The Consortium for Policy Research in Education (CPRE) brings together education experts from renowned research institutions to contribute new knowledge that informs PK-20 education policy and practice. Our work is peer-reviewed and open-access. Read more about what we do.
State education systems to support leadership development have received relatively scant attention and resources, despite the demonstrated importance of leadership to school improvement. This need spurred the National Association of State Boards of Education (NASBE) to form a study group with its members and partner with the Consortium for Policy Research in Education (CPRE) to examine the problem from a state policy perspective; to offer a framework, guidance, and resources to help states develop and keep effective leaders; provide examples of practices for states; and share insights from partner organizations. The report, Successful Leaders for Successful Schools: Building and Maintaining a Quality Workforce, details findings that emerged from this work.
The Bubble Bursts: The 2015 Opt-Out Movement in New Jersey analyzes the scope, factors, and context of the opt-out movement that occurred in New Jersey in the spring of 2015. Using test participation data released in February 2016 by the New Jersey Department of Education, we found that approximately 135,000 students did not take the state assessment in the spring of 2015. Depending on how it was calculated, this represented between 11-19% of the population of students eligible for testing in grades 3 to 11 in the state. There was also a positive correlation between higher district opt-out rates and wealthier districts. We found that several factors contributed to these trends. Predominant amongst these were an accumulated skepticism with high stakes testing in general and the new PARCC assessment in particular, concerns from the Common Core State Standards rollout, teacher union opposition to premature teacher accountability, and confusion in the messages of state policymakers about graduation requirements. These explanatory factors were based upon interviews with over 30 state policymakers, professional education association representatives, advocacy group leaders, school administrators, teachers, parents, and students.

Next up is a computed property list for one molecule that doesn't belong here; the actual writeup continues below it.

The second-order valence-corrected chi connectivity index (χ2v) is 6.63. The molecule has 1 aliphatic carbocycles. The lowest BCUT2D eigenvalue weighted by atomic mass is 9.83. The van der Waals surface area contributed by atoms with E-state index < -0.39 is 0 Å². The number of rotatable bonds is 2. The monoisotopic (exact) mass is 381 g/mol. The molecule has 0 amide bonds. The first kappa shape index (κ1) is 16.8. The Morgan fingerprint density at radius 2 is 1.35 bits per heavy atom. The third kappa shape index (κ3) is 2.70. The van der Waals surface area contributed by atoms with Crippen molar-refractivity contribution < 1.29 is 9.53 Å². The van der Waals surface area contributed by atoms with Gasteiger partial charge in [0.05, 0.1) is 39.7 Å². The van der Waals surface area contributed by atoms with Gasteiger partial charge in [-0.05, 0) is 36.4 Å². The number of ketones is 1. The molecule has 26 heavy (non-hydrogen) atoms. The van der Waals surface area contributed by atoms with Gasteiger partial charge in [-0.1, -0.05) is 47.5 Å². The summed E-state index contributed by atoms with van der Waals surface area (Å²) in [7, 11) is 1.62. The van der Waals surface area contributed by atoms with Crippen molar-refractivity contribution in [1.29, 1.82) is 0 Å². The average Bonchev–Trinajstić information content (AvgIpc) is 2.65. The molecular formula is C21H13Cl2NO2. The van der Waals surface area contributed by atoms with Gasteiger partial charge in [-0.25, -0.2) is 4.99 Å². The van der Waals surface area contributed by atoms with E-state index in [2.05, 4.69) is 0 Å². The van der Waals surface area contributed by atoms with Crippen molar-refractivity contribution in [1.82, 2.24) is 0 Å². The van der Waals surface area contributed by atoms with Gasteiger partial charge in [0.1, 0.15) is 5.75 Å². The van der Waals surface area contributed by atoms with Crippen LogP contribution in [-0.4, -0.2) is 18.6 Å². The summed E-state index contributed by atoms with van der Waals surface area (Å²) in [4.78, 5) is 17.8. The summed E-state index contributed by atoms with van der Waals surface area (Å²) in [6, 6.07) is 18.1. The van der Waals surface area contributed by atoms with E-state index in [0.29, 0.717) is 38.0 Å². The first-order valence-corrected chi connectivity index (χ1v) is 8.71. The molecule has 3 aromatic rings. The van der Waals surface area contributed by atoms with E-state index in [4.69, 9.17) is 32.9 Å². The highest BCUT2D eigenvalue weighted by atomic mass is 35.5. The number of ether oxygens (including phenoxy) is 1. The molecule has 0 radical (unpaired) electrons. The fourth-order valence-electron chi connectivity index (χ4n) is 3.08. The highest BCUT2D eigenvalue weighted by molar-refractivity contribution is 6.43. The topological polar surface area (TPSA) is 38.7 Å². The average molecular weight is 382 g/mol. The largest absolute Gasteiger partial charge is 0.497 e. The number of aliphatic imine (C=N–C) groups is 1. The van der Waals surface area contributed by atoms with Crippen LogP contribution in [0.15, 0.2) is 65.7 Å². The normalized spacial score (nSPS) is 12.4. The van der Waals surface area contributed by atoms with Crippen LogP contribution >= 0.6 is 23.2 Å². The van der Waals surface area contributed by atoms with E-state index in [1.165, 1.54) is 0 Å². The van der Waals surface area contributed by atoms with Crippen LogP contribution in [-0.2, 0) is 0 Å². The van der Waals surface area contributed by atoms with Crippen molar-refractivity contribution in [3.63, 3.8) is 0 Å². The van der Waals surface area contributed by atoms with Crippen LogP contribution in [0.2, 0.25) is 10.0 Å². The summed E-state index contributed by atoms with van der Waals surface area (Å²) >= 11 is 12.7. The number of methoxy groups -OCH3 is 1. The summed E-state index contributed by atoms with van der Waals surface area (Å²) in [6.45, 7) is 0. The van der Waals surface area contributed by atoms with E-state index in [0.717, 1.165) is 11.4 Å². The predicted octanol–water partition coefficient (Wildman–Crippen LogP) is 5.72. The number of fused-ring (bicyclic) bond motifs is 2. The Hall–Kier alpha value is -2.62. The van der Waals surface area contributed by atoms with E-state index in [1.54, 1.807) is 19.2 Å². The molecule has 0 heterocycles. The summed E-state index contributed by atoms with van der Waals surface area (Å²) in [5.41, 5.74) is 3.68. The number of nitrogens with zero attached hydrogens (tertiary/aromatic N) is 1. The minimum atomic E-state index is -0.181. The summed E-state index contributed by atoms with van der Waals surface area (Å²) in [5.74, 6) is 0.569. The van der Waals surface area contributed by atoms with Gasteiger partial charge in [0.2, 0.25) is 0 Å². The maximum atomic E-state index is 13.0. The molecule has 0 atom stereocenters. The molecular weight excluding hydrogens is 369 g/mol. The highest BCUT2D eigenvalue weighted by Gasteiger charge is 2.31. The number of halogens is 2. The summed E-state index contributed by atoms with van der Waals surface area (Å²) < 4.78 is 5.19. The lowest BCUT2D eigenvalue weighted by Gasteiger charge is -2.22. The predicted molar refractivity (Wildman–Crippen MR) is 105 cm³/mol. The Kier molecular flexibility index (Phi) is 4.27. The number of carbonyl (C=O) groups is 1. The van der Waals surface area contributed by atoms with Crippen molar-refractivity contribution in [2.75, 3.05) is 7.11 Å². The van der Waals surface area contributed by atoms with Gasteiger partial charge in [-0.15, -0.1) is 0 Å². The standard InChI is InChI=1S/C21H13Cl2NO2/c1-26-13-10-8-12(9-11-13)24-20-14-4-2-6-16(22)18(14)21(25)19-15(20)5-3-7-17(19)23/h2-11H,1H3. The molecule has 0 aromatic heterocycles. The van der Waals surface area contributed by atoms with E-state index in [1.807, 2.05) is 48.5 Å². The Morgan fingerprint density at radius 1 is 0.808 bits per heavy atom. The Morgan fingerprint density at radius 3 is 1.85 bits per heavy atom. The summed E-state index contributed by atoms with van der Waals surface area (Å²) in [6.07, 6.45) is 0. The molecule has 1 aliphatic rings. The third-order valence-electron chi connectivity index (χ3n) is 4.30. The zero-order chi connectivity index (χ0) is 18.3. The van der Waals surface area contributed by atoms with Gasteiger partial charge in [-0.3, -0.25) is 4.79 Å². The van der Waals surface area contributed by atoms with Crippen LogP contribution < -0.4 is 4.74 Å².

In policy brief "Pennsylvania School Tax Burden,"Gregory Collin's examines how the new formula directs state basic education funding, how it is allocated to local school districts based on need, its ability to pay, and the local school tax effort. Pennsylvania School Tax Burden examines the claim that differences exist in local school tax burdens across Pennsylvania's 500 districts.